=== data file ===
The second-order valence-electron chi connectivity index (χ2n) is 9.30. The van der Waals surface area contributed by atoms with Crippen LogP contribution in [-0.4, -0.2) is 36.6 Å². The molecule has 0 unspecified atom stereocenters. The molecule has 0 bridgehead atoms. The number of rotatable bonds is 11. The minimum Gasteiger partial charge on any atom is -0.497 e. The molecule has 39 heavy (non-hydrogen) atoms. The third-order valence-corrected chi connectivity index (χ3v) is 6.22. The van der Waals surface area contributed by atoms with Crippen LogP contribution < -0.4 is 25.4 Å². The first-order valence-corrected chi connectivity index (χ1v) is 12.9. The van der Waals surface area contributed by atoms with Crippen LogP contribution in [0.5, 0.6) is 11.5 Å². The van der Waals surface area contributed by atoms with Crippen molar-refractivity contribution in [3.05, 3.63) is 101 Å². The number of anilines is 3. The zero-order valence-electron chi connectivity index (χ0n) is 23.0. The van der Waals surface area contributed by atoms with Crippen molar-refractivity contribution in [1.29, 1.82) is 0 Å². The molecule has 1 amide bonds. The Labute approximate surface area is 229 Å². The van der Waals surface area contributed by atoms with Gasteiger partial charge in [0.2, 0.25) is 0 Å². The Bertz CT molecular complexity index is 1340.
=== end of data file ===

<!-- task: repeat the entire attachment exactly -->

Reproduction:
The second-order valence-electron chi connectivity index (χ2n) is 9.30. The van der Waals surface area contributed by atoms with Crippen LogP contribution in [-0.4, -0.2) is 36.6 Å². The molecule has 0 unspecified atom stereocenters. The molecule has 0 bridgehead atoms. The number of rotatable bonds is 11. The minimum Gasteiger partial charge on any atom is -0.497 e. The molecule has 39 heavy (non-hydrogen) atoms. The third-order valence-corrected chi connectivity index (χ3v) is 6.22. The van der Waals surface area contributed by atoms with Crippen LogP contribution < -0.4 is 25.4 Å². The first-order valence-corrected chi connectivity index (χ1v) is 12.9. The van der Waals surface area contributed by atoms with Crippen LogP contribution in [0.5, 0.6) is 11.5 Å². The van der Waals surface area contributed by atoms with Crippen molar-refractivity contribution in [3.05, 3.63) is 101 Å². The number of anilines is 3. The zero-order valence-electron chi connectivity index (χ0n) is 23.0. The van der Waals surface area contributed by atoms with Crippen molar-refractivity contribution in [1.29, 1.82) is 0 Å². The molecule has 1 amide bonds. The Labute approximate surface area is 229 Å². The van der Waals surface area contributed by atoms with Gasteiger partial charge in [0.2, 0.25) is 0 Å². The Bertz CT molecular complexity index is 1340.